Monday, April 9, 2012

The Original Buffy

Obviously I love Buffy, but I also think the movie it was based off of is worth mentioning. Made in 1992, Buffy the Vampire Slayer didn't go well by critic or box office standards. It is a cheesy movie, but I like the concept. In class the women we’ve usually talked about, especially Batwoman, were strong, confident women that then took on the identity of a strong, confident superhero. Buffy, on the other hand, was a slightly snobby shallow teenager. She is like that in the show, but there we meet her after she has already taken on her role as Slayer. Movie Buffy is almost equivalent to the Cordelia character. In the movie we get to know her before she found out her “destiny” or whatever.

Buffy was a cheerleader in the “popular” crowd. She was a little ditzy and loved shopping. I think this is an interesting concept for this personality to become the one girl to fight the forces of darkness. The plot is a complete girly-girl forced to accept an enormous amount of power. She didn’t want power, but learns to grow into her responsibility. This idea is different that Wonder Woman or Batwoman. Diana was born a strong goddess who liked the idea of controlling her powers. Kate Kane was badass before she became Batwoman. I would consider Batwoman and Buffy’s original personality to be almost opposite extremes.

It shows that you don’t have to fit into the badass role in order to be “super”. Spoiler, movie Buffy still beats the bad guy. Obviously she grows as a person as she learns more about her new role. She becomes less stereotypical blonde, but she stays a cheerleader and dresses up for the prom. She never completely changes as a person. She grows but she is always the girly girl whose job is to fight Vampires.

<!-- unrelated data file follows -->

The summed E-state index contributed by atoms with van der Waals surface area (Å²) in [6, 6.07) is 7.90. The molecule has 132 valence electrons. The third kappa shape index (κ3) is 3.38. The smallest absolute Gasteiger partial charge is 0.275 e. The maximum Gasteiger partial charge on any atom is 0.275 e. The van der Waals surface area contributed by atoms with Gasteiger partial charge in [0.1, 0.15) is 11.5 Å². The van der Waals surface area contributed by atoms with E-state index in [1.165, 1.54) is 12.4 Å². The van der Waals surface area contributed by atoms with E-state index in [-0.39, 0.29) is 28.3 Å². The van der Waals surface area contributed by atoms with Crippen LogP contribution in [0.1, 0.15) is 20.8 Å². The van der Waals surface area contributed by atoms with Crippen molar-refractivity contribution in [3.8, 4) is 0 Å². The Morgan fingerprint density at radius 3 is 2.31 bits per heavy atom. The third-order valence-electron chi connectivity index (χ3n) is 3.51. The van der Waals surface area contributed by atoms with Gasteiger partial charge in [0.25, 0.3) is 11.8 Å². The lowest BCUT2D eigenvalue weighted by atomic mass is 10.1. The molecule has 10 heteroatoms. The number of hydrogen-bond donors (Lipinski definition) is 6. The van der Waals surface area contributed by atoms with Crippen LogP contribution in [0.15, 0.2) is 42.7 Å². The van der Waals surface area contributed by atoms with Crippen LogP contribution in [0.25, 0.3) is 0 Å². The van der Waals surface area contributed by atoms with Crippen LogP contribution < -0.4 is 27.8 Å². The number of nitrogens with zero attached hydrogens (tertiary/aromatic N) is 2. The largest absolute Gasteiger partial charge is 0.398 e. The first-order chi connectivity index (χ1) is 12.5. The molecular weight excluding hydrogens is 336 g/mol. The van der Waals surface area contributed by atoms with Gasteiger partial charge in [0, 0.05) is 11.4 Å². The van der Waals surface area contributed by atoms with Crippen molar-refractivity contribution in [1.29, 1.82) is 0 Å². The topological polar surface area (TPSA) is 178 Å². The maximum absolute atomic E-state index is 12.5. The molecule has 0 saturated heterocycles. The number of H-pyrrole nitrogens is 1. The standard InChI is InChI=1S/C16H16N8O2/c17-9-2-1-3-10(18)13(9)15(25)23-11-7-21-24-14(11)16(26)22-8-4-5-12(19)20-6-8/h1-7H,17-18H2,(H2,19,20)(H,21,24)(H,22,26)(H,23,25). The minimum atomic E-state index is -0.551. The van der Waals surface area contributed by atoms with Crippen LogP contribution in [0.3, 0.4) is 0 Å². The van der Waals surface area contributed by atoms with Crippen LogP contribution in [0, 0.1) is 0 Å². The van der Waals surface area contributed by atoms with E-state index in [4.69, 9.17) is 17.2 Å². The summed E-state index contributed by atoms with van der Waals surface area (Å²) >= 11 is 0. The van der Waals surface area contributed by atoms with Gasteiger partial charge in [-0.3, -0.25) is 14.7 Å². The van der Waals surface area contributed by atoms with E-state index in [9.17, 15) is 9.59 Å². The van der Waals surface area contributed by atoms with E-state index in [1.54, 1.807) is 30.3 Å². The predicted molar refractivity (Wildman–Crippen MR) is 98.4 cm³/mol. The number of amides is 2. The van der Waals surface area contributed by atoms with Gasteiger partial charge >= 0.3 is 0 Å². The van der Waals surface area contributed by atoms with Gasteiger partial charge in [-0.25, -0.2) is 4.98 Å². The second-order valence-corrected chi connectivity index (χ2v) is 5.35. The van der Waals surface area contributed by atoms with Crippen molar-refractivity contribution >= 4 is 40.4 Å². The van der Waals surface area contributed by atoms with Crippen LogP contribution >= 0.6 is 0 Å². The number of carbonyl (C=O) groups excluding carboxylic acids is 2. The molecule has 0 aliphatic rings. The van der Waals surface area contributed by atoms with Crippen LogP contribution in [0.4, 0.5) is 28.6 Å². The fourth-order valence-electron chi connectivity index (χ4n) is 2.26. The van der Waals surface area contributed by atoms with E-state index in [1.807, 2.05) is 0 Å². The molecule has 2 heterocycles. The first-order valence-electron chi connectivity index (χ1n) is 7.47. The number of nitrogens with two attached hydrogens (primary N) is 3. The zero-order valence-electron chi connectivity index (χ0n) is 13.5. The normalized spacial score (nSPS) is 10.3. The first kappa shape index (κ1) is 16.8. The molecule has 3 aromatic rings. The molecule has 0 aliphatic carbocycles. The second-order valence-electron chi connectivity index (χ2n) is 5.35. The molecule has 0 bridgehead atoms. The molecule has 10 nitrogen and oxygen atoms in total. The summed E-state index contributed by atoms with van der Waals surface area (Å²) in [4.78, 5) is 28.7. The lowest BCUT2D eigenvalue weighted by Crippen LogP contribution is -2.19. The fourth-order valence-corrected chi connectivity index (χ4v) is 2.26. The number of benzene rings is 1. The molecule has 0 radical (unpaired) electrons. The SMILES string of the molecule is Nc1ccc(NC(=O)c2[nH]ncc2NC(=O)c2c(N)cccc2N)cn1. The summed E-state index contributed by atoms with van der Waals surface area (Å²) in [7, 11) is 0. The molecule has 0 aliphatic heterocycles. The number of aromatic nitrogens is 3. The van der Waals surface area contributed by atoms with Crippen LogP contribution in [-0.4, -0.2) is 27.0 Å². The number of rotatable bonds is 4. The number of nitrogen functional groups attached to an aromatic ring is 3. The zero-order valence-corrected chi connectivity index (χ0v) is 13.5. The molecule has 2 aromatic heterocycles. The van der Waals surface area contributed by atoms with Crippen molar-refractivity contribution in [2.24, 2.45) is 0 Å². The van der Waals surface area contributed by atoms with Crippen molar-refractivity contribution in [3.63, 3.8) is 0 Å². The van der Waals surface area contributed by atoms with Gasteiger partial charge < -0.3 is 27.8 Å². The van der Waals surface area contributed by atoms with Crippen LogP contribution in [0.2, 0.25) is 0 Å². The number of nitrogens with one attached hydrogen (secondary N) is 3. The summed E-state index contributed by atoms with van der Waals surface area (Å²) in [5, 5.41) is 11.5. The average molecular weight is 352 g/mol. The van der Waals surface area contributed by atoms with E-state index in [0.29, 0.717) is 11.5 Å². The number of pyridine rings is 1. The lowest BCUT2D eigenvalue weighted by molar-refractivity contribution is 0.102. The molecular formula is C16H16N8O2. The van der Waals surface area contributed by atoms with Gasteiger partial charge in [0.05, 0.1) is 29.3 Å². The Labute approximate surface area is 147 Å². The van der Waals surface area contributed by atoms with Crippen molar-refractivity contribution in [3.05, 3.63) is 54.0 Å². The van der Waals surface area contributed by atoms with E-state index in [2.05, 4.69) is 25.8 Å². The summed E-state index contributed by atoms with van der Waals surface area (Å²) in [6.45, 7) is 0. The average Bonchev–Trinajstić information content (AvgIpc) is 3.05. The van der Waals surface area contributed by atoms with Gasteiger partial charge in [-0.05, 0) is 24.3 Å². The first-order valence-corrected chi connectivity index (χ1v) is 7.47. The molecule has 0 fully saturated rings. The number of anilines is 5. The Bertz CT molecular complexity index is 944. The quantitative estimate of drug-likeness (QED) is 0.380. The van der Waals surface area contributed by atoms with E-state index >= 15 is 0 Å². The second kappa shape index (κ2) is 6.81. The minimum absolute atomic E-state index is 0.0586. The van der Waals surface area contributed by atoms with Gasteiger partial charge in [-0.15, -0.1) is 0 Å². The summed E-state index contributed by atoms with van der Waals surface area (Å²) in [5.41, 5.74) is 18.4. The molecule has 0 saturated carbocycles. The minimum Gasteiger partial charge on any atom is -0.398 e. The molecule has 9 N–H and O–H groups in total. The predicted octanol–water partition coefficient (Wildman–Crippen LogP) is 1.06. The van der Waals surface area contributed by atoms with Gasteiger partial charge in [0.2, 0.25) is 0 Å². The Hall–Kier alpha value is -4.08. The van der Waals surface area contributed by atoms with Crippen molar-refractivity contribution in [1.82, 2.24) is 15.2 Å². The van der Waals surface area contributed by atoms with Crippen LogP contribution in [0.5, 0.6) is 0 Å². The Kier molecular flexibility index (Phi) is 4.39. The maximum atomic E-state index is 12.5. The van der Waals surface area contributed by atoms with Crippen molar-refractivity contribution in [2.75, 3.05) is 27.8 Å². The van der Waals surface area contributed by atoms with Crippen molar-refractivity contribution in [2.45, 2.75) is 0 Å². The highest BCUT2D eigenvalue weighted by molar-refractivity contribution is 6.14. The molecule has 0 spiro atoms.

This movie didn’t do that great, but hopefully just because it wasn’t made super well. I would hope that people would support the idea of Buffy. It shows that you don’t have to fit into an archetype to be super. The damsel in distress character can become the hero. A girl can be exactly who she is, even if that is a little ditzy, and do something important. Girl power is girl power. She doesn’t have to be a badass or butch girl to be strong. 


  1. Coming from someone who hadn't watched a full episode of Buffy in his life, I found her character to be interesting as well. Logically, she resists the responsibility again thrust towards her in Sunnydale because she fears another expulsion due to vampyr activity. And like a normal sixteen-year-old girl, she only wants to fit in as a normal sixteen-year-old girl. Her sassy, annoyed attitude remains the same regardless of whether she's fighting vampyrs or spending time on campus, but the interesting thing is that Buffy re-accepted the role of Slayer so quickly, despite her desire for normalcy. Once she understood that a great evil was en route and she was the only one capable of stopping it, she stepped up to the plate in order to help her new friends and avoid the apocalypse. I find this strange because this responsibility is not traditionally part of the sassy-ditzy-girl personality. Perhaps this is due to her Slayer status. Perhaps she desires to fit in so badly that she's forced to protect her new friends from death. Perhaps she's actually very intelligent, and fully grasps the magnitude of the Hellmouth situation. Whatever the reason, it makes for an intriguing protagonist and an addictive first couple episodes.